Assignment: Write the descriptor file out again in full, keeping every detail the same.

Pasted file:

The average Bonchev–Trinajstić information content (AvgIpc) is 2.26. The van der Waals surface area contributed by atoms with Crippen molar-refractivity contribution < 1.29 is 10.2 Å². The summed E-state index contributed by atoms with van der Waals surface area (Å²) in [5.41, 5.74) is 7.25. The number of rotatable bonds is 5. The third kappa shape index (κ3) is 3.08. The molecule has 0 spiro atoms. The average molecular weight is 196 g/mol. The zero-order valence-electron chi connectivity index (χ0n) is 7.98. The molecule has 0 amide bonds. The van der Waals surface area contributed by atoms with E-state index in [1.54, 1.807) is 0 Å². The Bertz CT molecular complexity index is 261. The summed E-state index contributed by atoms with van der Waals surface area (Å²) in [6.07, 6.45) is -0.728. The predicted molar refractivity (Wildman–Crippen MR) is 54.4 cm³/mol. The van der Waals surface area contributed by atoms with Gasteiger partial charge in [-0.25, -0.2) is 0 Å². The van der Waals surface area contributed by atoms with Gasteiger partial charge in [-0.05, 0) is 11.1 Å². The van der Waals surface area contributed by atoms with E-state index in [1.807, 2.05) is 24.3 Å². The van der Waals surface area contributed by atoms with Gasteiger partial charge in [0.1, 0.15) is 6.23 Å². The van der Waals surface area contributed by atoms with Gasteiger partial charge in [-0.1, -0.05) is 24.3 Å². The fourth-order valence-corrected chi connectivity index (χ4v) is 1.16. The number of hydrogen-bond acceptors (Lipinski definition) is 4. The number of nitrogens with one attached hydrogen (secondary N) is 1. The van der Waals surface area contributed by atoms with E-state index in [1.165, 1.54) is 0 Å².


The average Bonchev–Trinajstić information content (AvgIpc) is 2.26. The van der Waals surface area contributed by atoms with Crippen molar-refractivity contribution < 1.29 is 10.2 Å². The summed E-state index contributed by atoms with van der Waals surface area (Å²) in [5.41, 5.74) is 7.25. The number of rotatable bonds is 5. The third kappa shape index (κ3) is 3.08. The molecule has 0 spiro atoms. The average molecular weight is 196 g/mol. The zero-order valence-electron chi connectivity index (χ0n) is 7.98. The molecule has 0 amide bonds. The van der Waals surface area contributed by atoms with E-state index in [1.54, 1.807) is 0 Å². The Bertz CT molecular complexity index is 261. The summed E-state index contributed by atoms with van der Waals surface area (Å²) in [6.07, 6.45) is -0.728. The predicted molar refractivity (Wildman–Crippen MR) is 54.4 cm³/mol. The van der Waals surface area contributed by atoms with Gasteiger partial charge in [-0.25, -0.2) is 0 Å². The van der Waals surface area contributed by atoms with Gasteiger partial charge in [-0.05, 0) is 11.1 Å². The van der Waals surface area contributed by atoms with E-state index in [1.807, 2.05) is 24.3 Å². The van der Waals surface area contributed by atoms with Gasteiger partial charge in [0.1, 0.15) is 6.23 Å². The van der Waals surface area contributed by atoms with Gasteiger partial charge in [-0.1, -0.05) is 24.3 Å². The fourth-order valence-corrected chi connectivity index (χ4v) is 1.16. The number of hydrogen-bond acceptors (Lipinski definition) is 4. The number of nitrogens with one attached hydrogen (secondary N) is 1. The van der Waals surface area contributed by atoms with E-state index in [1.165, 1.54) is 0 Å².